Feasibility Study Q7: What are the product’s specifications?
The product’s specifications will be fully described, including benefits, functions, design, etc. It is advised that a product’s specification is transformed into a visible object such as a brochure, prototype, or web landing page, enabling stakeholders to access and view it. As for product testing, a prototype will be arranged and tested, including a market test (customer validity) and a scientific or laboratory test. The study must show reliable and consistent pieces of evidence for testing and approving the product by potential customers.
Feasibility Study Q8: What is the evidence for product-market fit?
The study will show how the product’s offering (incl. specifications, value propositions, commercial offering, and channel distribution) will fit the target market and customer segments’ requirements. The study must show reliable and consistent evidence that many potential customers will buy it.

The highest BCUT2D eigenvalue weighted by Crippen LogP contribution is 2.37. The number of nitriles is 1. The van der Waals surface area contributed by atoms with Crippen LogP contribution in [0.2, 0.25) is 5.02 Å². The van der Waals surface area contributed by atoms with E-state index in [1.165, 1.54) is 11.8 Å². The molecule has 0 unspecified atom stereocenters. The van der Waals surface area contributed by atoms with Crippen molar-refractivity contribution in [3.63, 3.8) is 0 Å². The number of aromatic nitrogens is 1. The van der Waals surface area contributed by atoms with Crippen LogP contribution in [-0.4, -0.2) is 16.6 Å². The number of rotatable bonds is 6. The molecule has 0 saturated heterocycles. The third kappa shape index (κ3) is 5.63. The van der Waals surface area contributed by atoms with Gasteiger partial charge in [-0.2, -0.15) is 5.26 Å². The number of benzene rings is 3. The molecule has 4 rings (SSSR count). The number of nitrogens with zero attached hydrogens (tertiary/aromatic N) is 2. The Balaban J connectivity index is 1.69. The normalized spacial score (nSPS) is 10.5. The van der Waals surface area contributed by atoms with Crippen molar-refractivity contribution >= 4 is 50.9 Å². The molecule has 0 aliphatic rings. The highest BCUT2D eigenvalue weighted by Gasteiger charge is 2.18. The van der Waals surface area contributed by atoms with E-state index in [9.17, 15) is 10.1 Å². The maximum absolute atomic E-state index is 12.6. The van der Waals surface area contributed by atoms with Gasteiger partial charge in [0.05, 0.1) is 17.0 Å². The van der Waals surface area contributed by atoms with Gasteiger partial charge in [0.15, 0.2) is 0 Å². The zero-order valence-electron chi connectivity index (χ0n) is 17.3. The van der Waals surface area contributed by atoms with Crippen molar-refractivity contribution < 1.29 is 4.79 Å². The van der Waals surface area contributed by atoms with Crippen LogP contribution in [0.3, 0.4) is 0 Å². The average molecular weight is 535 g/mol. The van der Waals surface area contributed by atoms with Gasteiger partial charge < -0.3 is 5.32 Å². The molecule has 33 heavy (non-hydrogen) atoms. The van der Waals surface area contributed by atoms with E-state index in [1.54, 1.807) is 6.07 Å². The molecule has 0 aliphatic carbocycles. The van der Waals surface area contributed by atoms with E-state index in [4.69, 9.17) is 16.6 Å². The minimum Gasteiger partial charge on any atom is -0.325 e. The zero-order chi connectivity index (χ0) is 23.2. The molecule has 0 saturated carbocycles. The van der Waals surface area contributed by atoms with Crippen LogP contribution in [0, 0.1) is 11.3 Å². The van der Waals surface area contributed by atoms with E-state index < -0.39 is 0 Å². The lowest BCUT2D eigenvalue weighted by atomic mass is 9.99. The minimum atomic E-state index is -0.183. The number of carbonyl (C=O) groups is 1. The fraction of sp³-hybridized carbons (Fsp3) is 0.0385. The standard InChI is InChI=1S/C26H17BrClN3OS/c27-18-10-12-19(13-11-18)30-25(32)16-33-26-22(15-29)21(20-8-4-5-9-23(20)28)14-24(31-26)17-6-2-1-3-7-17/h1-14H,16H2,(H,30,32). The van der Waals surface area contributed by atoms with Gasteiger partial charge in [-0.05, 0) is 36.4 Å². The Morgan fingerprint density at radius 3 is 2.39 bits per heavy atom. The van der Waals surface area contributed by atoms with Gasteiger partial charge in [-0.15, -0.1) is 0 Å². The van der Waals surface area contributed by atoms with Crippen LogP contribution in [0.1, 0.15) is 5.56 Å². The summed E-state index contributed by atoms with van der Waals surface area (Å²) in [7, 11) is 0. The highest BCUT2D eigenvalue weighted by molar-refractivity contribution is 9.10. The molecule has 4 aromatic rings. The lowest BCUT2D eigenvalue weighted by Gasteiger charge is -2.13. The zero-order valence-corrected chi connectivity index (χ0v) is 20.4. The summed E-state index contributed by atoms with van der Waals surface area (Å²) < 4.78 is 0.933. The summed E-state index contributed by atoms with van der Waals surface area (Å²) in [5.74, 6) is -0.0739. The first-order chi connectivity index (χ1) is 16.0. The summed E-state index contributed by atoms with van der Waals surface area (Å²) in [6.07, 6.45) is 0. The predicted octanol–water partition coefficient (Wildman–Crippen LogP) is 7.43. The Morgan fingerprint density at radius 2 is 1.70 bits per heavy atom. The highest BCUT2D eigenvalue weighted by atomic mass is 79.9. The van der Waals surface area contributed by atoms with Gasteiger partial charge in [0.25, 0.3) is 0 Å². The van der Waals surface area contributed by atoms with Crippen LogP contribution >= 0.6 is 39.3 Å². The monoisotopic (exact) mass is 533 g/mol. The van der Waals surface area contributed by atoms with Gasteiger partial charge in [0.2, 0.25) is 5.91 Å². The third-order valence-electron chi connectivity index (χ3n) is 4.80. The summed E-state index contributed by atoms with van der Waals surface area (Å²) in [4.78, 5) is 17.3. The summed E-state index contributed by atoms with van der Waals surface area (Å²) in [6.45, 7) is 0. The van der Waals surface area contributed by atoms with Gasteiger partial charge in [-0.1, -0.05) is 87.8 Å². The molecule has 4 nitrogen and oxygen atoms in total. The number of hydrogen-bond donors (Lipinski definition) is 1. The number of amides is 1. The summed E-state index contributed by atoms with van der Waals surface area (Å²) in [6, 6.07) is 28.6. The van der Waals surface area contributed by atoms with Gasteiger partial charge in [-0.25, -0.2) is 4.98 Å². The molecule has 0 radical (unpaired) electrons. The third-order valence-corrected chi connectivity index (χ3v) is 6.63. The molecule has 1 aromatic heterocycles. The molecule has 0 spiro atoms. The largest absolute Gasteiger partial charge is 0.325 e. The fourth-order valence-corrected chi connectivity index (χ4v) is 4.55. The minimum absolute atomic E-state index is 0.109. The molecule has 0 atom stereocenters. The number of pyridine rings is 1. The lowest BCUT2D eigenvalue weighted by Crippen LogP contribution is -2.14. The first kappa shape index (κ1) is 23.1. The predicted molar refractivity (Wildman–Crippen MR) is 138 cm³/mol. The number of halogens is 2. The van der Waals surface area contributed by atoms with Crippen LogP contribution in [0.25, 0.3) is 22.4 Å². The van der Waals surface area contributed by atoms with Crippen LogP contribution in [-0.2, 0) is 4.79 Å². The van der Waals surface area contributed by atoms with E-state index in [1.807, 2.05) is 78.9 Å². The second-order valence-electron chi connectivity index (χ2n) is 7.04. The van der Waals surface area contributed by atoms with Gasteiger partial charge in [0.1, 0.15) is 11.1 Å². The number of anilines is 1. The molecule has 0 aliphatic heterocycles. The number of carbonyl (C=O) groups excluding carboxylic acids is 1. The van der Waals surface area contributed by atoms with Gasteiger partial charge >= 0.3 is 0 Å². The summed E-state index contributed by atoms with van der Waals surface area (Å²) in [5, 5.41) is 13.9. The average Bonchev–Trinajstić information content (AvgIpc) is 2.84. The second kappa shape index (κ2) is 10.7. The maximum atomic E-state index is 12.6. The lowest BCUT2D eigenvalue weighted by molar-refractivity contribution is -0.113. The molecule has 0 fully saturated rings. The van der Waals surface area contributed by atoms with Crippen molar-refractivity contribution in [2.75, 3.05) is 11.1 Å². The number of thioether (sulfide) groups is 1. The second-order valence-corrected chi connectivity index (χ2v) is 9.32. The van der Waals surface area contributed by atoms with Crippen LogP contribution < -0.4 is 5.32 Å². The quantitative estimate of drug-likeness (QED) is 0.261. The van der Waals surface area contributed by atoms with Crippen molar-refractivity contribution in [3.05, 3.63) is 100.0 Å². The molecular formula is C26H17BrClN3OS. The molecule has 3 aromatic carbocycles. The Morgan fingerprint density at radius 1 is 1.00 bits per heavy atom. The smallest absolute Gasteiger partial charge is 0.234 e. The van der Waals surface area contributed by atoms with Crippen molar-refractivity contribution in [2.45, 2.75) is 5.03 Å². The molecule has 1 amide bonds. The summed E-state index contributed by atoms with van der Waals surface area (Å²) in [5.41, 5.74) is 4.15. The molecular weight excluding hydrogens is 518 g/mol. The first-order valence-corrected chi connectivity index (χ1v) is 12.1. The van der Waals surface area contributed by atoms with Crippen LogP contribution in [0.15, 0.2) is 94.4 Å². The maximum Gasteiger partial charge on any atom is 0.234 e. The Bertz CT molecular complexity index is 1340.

Feasibility Study Q9: What are the distribution channels?
The study must provide full information on distributing and selling the project’s product or service to the target customers. Testing various distribution options will make recommendations and justifications. Is it going to be through agents, distributors, direct or mixed? The key considerations for choosing the right channels are those related to the best suitable channels that fit the target customers, level of knowledge in the target market, the dedication of sales, cost of distribution and others.
Feasibility Study Q10: What are the revenue streams and plan for selling?
A full description of revenue streams and selling plans will be made, including how to sell the product (transactional or recurring), what is the pricing type of the product (license fees, leasing, product price, etc.), offered credit facilities, cash flow projections, selling plan, marketing plan & budget, sales projections and others. The study must show details on selling (capturing values), monetising values and generating healthy cash flows. This section is strongly connected with the viability of the project.
Feasibility Study Q11: What is the competitive positioning?